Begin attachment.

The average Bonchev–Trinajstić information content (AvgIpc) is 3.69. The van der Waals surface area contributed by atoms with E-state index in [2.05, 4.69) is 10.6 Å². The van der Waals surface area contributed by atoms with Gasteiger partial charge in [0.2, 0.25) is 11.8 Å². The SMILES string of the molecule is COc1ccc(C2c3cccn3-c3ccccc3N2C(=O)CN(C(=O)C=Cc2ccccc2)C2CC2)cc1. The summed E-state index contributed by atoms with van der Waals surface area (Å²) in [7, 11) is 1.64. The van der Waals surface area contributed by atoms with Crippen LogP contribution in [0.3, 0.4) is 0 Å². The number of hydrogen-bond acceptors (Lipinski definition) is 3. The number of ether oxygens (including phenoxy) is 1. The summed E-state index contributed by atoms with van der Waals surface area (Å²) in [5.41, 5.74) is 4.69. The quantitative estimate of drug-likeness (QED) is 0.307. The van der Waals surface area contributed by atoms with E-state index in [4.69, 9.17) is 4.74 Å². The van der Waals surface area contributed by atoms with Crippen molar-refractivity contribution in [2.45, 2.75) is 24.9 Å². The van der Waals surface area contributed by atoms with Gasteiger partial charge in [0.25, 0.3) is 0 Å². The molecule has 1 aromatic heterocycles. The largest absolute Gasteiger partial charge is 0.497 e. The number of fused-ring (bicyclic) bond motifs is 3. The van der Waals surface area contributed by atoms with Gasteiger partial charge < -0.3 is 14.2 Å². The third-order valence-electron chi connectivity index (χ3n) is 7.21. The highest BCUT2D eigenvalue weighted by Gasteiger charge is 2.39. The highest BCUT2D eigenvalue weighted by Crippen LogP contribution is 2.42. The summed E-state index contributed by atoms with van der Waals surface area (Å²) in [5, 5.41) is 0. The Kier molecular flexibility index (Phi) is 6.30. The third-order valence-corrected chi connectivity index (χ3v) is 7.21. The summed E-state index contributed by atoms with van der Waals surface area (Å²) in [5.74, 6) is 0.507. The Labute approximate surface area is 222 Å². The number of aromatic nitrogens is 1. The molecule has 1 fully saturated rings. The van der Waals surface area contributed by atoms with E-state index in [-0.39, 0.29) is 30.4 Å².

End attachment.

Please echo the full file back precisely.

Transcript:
The average Bonchev–Trinajstić information content (AvgIpc) is 3.69. The van der Waals surface area contributed by atoms with E-state index in [2.05, 4.69) is 10.6 Å². The van der Waals surface area contributed by atoms with Gasteiger partial charge in [0.2, 0.25) is 11.8 Å². The SMILES string of the molecule is COc1ccc(C2c3cccn3-c3ccccc3N2C(=O)CN(C(=O)C=Cc2ccccc2)C2CC2)cc1. The summed E-state index contributed by atoms with van der Waals surface area (Å²) in [7, 11) is 1.64. The van der Waals surface area contributed by atoms with Crippen LogP contribution in [0.3, 0.4) is 0 Å². The number of hydrogen-bond acceptors (Lipinski definition) is 3. The number of ether oxygens (including phenoxy) is 1. The summed E-state index contributed by atoms with van der Waals surface area (Å²) in [5.41, 5.74) is 4.69. The quantitative estimate of drug-likeness (QED) is 0.307. The van der Waals surface area contributed by atoms with E-state index in [4.69, 9.17) is 4.74 Å². The van der Waals surface area contributed by atoms with Crippen molar-refractivity contribution in [2.45, 2.75) is 24.9 Å². The van der Waals surface area contributed by atoms with Gasteiger partial charge in [0.25, 0.3) is 0 Å². The molecule has 1 aromatic heterocycles. The largest absolute Gasteiger partial charge is 0.497 e. The number of fused-ring (bicyclic) bond motifs is 3. The van der Waals surface area contributed by atoms with Gasteiger partial charge < -0.3 is 14.2 Å². The third-order valence-electron chi connectivity index (χ3n) is 7.21. The highest BCUT2D eigenvalue weighted by Gasteiger charge is 2.39. The highest BCUT2D eigenvalue weighted by Crippen LogP contribution is 2.42. The summed E-state index contributed by atoms with van der Waals surface area (Å²) in [5, 5.41) is 0. The Kier molecular flexibility index (Phi) is 6.30. The third-order valence-corrected chi connectivity index (χ3v) is 7.21. The summed E-state index contributed by atoms with van der Waals surface area (Å²) in [5.74, 6) is 0.507. The Labute approximate surface area is 222 Å². The number of aromatic nitrogens is 1. The molecule has 1 fully saturated rings. The van der Waals surface area contributed by atoms with E-state index in [-0.39, 0.29) is 30.4 Å².